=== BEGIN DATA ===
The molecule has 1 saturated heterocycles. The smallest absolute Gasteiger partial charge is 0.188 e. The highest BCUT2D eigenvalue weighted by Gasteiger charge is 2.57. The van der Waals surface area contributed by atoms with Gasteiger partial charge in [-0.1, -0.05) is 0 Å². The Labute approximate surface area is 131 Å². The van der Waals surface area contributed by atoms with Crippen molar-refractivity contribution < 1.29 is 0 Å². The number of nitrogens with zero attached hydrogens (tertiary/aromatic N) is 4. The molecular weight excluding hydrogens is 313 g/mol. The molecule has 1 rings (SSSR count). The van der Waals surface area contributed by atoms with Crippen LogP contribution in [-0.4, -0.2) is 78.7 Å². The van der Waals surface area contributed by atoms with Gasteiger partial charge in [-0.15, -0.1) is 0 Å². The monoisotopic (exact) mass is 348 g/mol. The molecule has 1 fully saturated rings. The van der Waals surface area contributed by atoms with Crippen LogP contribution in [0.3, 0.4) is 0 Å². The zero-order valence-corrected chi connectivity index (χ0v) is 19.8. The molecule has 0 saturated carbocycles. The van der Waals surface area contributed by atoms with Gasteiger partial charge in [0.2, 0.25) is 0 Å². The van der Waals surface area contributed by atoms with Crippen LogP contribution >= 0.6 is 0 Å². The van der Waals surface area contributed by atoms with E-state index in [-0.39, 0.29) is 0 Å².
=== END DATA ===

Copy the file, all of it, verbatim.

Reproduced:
The molecule has 1 saturated heterocycles. The smallest absolute Gasteiger partial charge is 0.188 e. The highest BCUT2D eigenvalue weighted by Gasteiger charge is 2.57. The van der Waals surface area contributed by atoms with Gasteiger partial charge in [-0.1, -0.05) is 0 Å². The Labute approximate surface area is 131 Å². The van der Waals surface area contributed by atoms with Crippen molar-refractivity contribution < 1.29 is 0 Å². The number of nitrogens with zero attached hydrogens (tertiary/aromatic N) is 4. The molecular weight excluding hydrogens is 313 g/mol. The molecule has 1 rings (SSSR count). The van der Waals surface area contributed by atoms with Crippen LogP contribution in [-0.4, -0.2) is 78.7 Å². The van der Waals surface area contributed by atoms with Gasteiger partial charge in [-0.15, -0.1) is 0 Å². The monoisotopic (exact) mass is 348 g/mol. The molecule has 1 fully saturated rings. The van der Waals surface area contributed by atoms with Crippen LogP contribution in [0.3, 0.4) is 0 Å². The zero-order valence-corrected chi connectivity index (χ0v) is 19.8. The molecule has 0 saturated carbocycles. The van der Waals surface area contributed by atoms with Gasteiger partial charge in [0.2, 0.25) is 0 Å². The van der Waals surface area contributed by atoms with Crippen LogP contribution >= 0.6 is 0 Å². The van der Waals surface area contributed by atoms with E-state index in [-0.39, 0.29) is 0 Å².